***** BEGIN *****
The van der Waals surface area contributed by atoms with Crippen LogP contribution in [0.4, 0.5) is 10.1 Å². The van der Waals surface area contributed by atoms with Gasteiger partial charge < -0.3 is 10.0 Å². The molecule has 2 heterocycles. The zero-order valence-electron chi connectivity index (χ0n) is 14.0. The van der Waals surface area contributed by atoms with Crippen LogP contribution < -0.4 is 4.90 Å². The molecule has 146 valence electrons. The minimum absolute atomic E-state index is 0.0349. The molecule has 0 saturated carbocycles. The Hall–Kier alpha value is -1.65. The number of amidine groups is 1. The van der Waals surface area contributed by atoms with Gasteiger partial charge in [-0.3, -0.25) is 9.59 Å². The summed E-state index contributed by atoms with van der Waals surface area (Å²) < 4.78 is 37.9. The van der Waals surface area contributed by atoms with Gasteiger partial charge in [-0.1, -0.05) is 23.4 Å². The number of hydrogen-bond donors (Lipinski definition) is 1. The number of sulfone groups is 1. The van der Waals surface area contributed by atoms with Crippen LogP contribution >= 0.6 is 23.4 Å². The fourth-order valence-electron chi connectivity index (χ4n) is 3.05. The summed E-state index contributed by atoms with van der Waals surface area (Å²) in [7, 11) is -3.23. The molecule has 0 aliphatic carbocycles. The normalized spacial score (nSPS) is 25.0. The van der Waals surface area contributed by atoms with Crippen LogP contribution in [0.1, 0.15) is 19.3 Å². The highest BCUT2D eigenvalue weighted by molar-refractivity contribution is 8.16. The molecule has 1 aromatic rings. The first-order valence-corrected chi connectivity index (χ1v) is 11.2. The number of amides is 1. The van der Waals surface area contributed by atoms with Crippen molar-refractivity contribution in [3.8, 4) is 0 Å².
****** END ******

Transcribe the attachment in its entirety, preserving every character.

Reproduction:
The van der Waals surface area contributed by atoms with Crippen LogP contribution in [0.4, 0.5) is 10.1 Å². The van der Waals surface area contributed by atoms with Gasteiger partial charge < -0.3 is 10.0 Å². The molecule has 2 heterocycles. The zero-order valence-electron chi connectivity index (χ0n) is 14.0. The van der Waals surface area contributed by atoms with Crippen LogP contribution < -0.4 is 4.90 Å². The molecule has 146 valence electrons. The minimum absolute atomic E-state index is 0.0349. The molecule has 0 saturated carbocycles. The Hall–Kier alpha value is -1.65. The number of amidine groups is 1. The van der Waals surface area contributed by atoms with Gasteiger partial charge in [-0.3, -0.25) is 9.59 Å². The summed E-state index contributed by atoms with van der Waals surface area (Å²) < 4.78 is 37.9. The van der Waals surface area contributed by atoms with Gasteiger partial charge in [-0.1, -0.05) is 23.4 Å². The number of hydrogen-bond donors (Lipinski definition) is 1. The number of sulfone groups is 1. The van der Waals surface area contributed by atoms with Crippen LogP contribution >= 0.6 is 23.4 Å². The fourth-order valence-electron chi connectivity index (χ4n) is 3.05. The summed E-state index contributed by atoms with van der Waals surface area (Å²) in [7, 11) is -3.23. The molecule has 0 aliphatic carbocycles. The normalized spacial score (nSPS) is 25.0. The van der Waals surface area contributed by atoms with Crippen LogP contribution in [0.1, 0.15) is 19.3 Å². The highest BCUT2D eigenvalue weighted by molar-refractivity contribution is 8.16. The molecule has 1 aromatic rings. The first-order valence-corrected chi connectivity index (χ1v) is 11.2. The number of amides is 1. The van der Waals surface area contributed by atoms with Crippen molar-refractivity contribution in [3.8, 4) is 0 Å².